The Agami Heron (Agamia agami) is widespread in the Neotropics but remains a poorly understood species; little has been confirmed regarding population sizes and trends, seasonal migration patterns, and the Agami's role in the wetland communities it inhabits. In this paper, we explore these topics through observations made from 2013 to 2021 of a large mixed-species heronry including Agami Herons located at the Tapiche Reserve in northeastern Peru. Situated in seasonally flooded forest at the edge of a lagoon, the two-hectare breeding ground is observable by eye and binocular via boat and was estimated to contain several thousand Agami nests in 2017 and 2019. As seasonal breeders, the Agami are typically present at this site between January and July, outside of which the rookery is deserted. The Agami were completely absent in 2018, when the nesting area did not flood, and 2020, when the flood was low and delayed. The Agami were the first to occupy the breeding ground during years of breeding success, with Boat-billed Herons arriving later in approximately equal numbers to the Agami. The Boat-billed Herons appeared to use existing Agami nests rather than building new structures, and, in the years that the Agami did not nest, the Boat-billed also failed to breed. Eight additional waterbird species are resident in the rookery area, some breeding concurrently with the Agami. Primates, raptors and reptiles were seen preying upon Agami eggs and young. Prior to reserve establishment in 2010, local people exploited the rookery by collecting eggs. The Agami responded rapidly and positively to protection of the rookery and showed resilience to isolated episodes of drought. Some observations suggest, however, that these birds are challenged by consecutive years of adverse climate conditions. An understanding of the Agami's foraging behavior and range while breeding, movement patterns outside the breeding season, and alternate breeding locations, if any, during atypical flood years would be of immense value to conservation efforts for this iconic heron species.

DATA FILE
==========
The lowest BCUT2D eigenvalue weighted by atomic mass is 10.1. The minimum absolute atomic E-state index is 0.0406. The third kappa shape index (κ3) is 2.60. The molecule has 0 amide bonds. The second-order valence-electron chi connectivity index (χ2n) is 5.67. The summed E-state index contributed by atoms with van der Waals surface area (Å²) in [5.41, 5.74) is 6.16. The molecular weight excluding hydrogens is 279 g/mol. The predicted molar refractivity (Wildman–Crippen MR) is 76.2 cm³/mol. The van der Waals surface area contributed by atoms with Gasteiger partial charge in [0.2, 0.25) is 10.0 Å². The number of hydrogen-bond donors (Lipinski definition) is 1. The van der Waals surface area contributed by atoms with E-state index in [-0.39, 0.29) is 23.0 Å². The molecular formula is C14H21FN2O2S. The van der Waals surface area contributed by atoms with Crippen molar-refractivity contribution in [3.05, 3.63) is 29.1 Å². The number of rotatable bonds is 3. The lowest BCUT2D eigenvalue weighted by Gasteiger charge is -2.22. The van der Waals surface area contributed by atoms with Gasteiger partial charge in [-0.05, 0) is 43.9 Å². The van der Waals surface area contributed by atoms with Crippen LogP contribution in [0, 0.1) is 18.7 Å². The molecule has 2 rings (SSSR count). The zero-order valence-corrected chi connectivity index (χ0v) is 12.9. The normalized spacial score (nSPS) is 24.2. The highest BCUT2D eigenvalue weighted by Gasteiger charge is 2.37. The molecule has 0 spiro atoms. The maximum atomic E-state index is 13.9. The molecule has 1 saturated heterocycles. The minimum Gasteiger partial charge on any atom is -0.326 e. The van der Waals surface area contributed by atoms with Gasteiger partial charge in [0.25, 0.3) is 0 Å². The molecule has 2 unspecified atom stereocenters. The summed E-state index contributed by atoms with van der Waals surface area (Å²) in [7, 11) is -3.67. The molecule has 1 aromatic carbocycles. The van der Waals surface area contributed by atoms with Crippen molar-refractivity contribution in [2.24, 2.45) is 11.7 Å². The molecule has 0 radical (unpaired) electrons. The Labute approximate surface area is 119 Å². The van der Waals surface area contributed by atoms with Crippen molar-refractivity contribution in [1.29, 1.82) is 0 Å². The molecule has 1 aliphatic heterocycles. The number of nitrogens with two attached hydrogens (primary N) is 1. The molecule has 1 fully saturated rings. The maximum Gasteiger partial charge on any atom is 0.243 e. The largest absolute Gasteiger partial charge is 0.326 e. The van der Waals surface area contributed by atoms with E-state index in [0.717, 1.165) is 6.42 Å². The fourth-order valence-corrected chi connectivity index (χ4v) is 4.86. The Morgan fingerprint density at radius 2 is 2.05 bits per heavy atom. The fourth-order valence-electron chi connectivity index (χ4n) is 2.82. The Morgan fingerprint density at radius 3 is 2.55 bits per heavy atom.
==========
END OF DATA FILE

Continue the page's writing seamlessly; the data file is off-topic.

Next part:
Overview on the diversity, biogeography, and conservation of Herons in Ecuador

Cisneros-Heredia, Diego1; Peñaherrera-Romero, Emilia2
1 Professor, Universidad San Francisco De Quito USFQ, Colegio De Ciencias Biológicas Y Ambientales, Instituto IBIOTROP, Laboratorio De Zoología Terrestre & Museo De Zoología, Quito 170901, Ecuador;